The Papaya sisters' singing career is always the bigger issue at stake. The earnest Guan Yin, who diligently chauffeurs the girls around from show to show, takes this role as seriously as a race car driver would. "When you have no dreams, you dream for others," he muses. Aunt Ling also throws herself into their training and hand-sews all of their elaborate costumes. A whimsical running metaphor throughout the film is that Aunt Ling is the sun, Big Papaya is a star, and Little Papaya is the moon. Aunt Ling also calls herself the roots to the girls' leaves. Together they all serve the same purpose, and they look out for each other.
Although much of the dramatic tension of the story involves Little Papaya's battle against time as her health starts to deteriorate, there is an entertaining subplot involving a rival getai girl duo called The Durian Sisters (played by MTV VJ twins, May and Choy). The Durians start to steal the Papayas' shows, and this foul play leads to an inevitable showdown between named-after-fruit girl groups. And of course, the loser has to give up getai forever!
Interestingly, as conveyed by the film, the "evil" Durian Sisters resort to cheap politicking -- campaigning atop a gaudy float and passing out fliers to the gullible masses -- while the "good" Papaya girls hole themselves in their house and concentrate on rehearsing, relying on the goodwill of their devoted community for support. The Durian Sisters' show provokes, with their revealing pop-inspired outfits, including conical bras and vampy black pleather skirts that are strangely reminiscent of Madonna or perhaps obscure Britney Spears videos. In contrast, the Papaya sisters' act remains lyrically chaste while celebrating international cultures: their numerous costume changes takes the audience on a tour of the world, with clothing inspired from Egyptian, Japanese, Native American, Indian, and Spanish influences. And of course, the marathon concert ends with the Papayas' version of the Chinese lion dance (bright yellow everywhere) as its larger-than-life finale.
The idea for a film about getai emerged when Tan was making a joke at the expense of the Singapore Tourism Board and their slogan: "Uniquely Singapore: Discover a world of unique contrasts." In his decade-long career as a filmmaker, Tan has become famous for subverting ideas of what is "Singaporean," be it by speaking out for freedom of expression (his previous musical foray, 2004's short film Cut, lampooned the Singaporean censorship board for their choices of what is appropriate for audiences) or just by refusing to be typecast in his own work (some consider 881 Tan's unlikely crossover from art-fare into the mainstream).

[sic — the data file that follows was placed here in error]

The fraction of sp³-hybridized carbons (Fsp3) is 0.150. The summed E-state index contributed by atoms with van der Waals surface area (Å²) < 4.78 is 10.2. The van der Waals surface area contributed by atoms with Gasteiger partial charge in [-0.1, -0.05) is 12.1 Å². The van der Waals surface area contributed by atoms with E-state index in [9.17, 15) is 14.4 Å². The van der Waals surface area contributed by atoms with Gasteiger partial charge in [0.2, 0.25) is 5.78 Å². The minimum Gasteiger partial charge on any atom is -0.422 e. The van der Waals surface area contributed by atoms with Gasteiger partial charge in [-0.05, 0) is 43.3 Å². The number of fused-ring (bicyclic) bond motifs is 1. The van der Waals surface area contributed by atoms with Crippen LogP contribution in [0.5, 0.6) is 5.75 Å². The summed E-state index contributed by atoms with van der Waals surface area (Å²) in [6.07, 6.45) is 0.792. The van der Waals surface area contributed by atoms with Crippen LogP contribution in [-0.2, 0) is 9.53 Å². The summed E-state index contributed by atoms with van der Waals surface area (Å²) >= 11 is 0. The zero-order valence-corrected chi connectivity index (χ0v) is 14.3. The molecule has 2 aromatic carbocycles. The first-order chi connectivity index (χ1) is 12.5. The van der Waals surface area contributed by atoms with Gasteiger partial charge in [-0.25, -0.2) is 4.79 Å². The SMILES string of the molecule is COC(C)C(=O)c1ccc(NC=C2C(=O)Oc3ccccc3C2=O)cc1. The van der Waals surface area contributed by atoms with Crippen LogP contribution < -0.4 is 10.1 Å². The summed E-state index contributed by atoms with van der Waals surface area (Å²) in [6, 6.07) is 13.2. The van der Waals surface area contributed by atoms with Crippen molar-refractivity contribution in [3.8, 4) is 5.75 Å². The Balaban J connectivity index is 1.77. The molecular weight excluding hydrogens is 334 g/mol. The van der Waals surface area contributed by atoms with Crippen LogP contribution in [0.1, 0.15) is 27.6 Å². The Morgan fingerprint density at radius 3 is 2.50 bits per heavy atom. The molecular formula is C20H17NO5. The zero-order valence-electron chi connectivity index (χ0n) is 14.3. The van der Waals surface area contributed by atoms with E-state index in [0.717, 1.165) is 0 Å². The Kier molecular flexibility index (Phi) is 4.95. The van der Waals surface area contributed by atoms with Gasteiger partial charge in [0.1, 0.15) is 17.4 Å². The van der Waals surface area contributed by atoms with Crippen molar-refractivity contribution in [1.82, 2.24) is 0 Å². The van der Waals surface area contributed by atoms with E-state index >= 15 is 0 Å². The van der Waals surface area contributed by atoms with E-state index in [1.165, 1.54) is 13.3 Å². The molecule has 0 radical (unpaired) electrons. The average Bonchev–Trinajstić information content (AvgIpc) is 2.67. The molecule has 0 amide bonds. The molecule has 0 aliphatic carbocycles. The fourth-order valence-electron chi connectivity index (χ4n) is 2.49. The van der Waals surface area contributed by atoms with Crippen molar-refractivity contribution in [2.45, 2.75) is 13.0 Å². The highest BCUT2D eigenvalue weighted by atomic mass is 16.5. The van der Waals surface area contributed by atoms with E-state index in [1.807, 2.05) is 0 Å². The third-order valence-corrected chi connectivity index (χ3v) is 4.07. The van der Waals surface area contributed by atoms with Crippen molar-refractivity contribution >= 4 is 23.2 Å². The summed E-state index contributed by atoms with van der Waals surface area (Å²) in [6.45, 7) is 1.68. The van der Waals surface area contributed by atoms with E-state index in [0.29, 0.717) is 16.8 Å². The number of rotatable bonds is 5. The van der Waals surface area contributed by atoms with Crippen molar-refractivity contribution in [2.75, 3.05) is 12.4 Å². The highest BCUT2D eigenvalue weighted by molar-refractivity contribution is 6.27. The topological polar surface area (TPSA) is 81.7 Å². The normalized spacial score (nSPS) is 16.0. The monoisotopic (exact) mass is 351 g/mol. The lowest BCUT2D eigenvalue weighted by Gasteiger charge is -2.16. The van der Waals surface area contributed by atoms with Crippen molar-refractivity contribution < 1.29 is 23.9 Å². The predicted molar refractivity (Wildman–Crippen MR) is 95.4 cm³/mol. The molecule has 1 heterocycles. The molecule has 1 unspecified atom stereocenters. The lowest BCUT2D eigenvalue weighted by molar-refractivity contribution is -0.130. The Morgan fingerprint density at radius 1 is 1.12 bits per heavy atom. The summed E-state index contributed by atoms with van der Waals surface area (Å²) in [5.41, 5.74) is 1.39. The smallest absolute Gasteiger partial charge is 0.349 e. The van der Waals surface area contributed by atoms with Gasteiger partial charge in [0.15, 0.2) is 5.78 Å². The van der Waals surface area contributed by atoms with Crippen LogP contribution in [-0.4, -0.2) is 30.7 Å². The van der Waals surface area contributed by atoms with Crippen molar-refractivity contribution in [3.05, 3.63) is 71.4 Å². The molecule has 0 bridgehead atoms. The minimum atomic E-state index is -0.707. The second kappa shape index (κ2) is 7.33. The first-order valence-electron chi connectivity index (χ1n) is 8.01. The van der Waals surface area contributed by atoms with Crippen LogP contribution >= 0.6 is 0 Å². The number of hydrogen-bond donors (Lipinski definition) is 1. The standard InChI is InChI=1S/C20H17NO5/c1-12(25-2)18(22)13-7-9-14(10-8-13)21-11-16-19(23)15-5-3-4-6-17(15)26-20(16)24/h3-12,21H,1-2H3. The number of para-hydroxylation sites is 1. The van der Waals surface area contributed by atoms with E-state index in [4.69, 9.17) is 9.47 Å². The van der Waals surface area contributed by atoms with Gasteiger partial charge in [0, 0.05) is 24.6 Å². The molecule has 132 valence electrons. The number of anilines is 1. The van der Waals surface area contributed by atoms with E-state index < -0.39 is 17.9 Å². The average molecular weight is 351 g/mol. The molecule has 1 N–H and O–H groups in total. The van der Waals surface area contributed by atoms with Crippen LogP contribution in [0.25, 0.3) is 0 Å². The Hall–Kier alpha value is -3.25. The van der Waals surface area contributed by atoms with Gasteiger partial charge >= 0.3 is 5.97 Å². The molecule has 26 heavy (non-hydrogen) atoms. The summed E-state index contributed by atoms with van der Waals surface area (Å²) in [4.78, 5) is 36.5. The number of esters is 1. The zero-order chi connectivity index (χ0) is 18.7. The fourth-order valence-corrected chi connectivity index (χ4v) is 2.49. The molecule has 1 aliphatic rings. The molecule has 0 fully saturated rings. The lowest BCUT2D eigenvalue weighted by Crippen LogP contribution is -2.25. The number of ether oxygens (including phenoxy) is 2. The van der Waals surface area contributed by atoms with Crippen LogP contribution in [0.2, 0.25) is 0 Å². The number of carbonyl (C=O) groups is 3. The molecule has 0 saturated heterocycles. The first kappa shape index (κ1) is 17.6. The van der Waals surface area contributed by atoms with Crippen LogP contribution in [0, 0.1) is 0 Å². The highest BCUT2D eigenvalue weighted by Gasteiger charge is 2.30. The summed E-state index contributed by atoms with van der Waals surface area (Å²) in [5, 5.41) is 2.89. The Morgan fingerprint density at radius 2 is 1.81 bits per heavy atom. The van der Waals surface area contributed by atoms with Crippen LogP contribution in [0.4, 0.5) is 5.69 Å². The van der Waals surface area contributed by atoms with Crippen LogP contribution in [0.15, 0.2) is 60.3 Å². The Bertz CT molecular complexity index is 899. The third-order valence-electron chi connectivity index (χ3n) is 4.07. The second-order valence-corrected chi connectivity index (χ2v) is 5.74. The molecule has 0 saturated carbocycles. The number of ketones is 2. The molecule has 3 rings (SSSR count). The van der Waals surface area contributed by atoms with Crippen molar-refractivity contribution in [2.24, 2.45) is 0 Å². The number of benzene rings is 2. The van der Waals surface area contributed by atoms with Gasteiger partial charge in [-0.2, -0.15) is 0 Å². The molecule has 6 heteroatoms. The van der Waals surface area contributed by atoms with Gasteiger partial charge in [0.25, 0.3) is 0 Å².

Ironically, it was this joke that has turned Royston Tan from former enfant terrible into Singapore's spotlight media darling. Released in late 2007, 881 was chosen as Singapore's submission for the Best Foreign Language Film nomination at the Academy Awards, and the critically-acclaimed musical also became a huge commercial success, surpassing S$3.5 million in national box office sales.
Even Tan himself expressed surprise at the film's popularity with the younger Singaporean demographic, who might have been expected to regard getai as outdated kitsch, especially since most of the songs are in Hokkien, the Fujian dialect that seems to be gradually disappearing in favor of English and Mandarin. Because 881 rejoices in the glitz, the crudeness, and the spectacle of it all, somehow Royston Tan has not only made retaining Singaporean culture cool, but he's provided a vehicle (and two soundtracks) that may bridge the gap between generations and give Singaporean film further international exposure.
Date Posted: 1/25/2008